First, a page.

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Ann Stat. 2014 Apr;42(2):413-468.


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Department of Statistics and Actuarial Science, Simon Fraser University, Burnaby, British Columbia V5A 1S6, Canada.
Department of Statistics, Stanford University, Stanford, California 94305, USA.
Departments of Statistics and Machine Learning, Carnegie Mellon University, 229B Baker Hall, Pittsburgh, Pennsylvania 15213, USA.
Department of Health, Research & Policy, Department of Statistics, Stanford University, Stanford, California 94305, USA.


In the sparse linear regression setting, we consider testing the significance of the predictor variable that enters the current lasso model, in the sequence of models visited along the lasso solution path. We propose a simple test statistic based on lasso fitted values, called the covariance test statistic, and show that when the true model is linear, this statistic has an Exp(1) asymptotic distribution under the null hypothesis (the null being that all truly active variables are contained in the current lasso model). Our proof of this result for the special case of the first predictor to enter the model (i.e., testing for a single significant predictor variable against the global null) requires only weak assumptions on the predictor matrix X. On the other hand, our proof for a general step in the lasso path places further technical assumptions on X and the generative model, but still allows for the important high-dimensional case p > n, and does not necessarily require that the current lasso model achieves perfect recovery of the truly active variables. Of course, for testing the significance of an additional variable between two nested linear models, one typically uses the chi-squared test, comparing the drop in residual sum of squares (RSS) to a [Formula: see text] distribution. But when this additional variable is not fixed, and has been chosen adaptively or greedily, this test is no longer appropriate: adaptivity makes the drop in RSS stochastically much larger than [Formula: see text] under the null hypothesis. Our analysis explicitly accounts for adaptivity, as it must, since the lasso builds an adaptive sequence of linear models as the tuning parameter λ decreases. In this analysis, shrinkage plays a key role: though additional variables are chosen adaptively, the coefficients of lasso active variables are shrunken due to the [Formula: see text] penalty. Therefore, the test statistic (which is based on lasso fitted values) is in a sense balanced by these two opposing properties-adaptivity and shrinkage-and its null distribution is tractable and asymptotically Exp(1).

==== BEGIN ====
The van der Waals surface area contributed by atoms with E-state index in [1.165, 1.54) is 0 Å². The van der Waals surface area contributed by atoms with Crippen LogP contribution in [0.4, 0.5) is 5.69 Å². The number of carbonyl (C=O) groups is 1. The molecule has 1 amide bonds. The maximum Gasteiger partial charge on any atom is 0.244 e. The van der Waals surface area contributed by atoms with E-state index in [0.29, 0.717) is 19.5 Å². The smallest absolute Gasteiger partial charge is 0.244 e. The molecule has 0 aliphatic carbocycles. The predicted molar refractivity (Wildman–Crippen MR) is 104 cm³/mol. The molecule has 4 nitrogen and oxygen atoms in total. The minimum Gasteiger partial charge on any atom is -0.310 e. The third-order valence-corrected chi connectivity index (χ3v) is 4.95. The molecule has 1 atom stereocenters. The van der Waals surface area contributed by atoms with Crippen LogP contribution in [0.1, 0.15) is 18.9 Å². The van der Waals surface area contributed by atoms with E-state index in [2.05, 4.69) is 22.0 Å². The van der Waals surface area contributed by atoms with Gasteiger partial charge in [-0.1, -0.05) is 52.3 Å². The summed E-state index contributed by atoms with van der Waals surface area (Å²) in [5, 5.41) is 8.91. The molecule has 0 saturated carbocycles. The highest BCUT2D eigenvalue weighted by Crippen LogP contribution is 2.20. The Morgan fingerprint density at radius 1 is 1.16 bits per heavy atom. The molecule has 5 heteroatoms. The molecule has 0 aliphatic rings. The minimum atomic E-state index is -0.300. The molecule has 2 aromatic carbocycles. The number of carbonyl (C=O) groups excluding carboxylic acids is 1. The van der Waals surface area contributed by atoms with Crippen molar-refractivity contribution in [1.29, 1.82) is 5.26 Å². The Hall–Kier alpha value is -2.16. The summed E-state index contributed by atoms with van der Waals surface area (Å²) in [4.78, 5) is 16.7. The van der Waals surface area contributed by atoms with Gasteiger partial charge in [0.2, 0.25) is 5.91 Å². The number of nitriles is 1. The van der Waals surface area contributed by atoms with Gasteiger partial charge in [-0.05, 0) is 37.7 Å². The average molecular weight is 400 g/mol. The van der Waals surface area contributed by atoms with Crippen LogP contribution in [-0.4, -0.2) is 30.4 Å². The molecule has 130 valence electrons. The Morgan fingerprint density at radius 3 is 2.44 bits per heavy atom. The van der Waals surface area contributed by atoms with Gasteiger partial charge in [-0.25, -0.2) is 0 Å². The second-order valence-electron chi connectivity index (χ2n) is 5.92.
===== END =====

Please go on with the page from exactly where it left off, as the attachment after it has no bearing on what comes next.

Lasso; least angle regression; p-value; significance test

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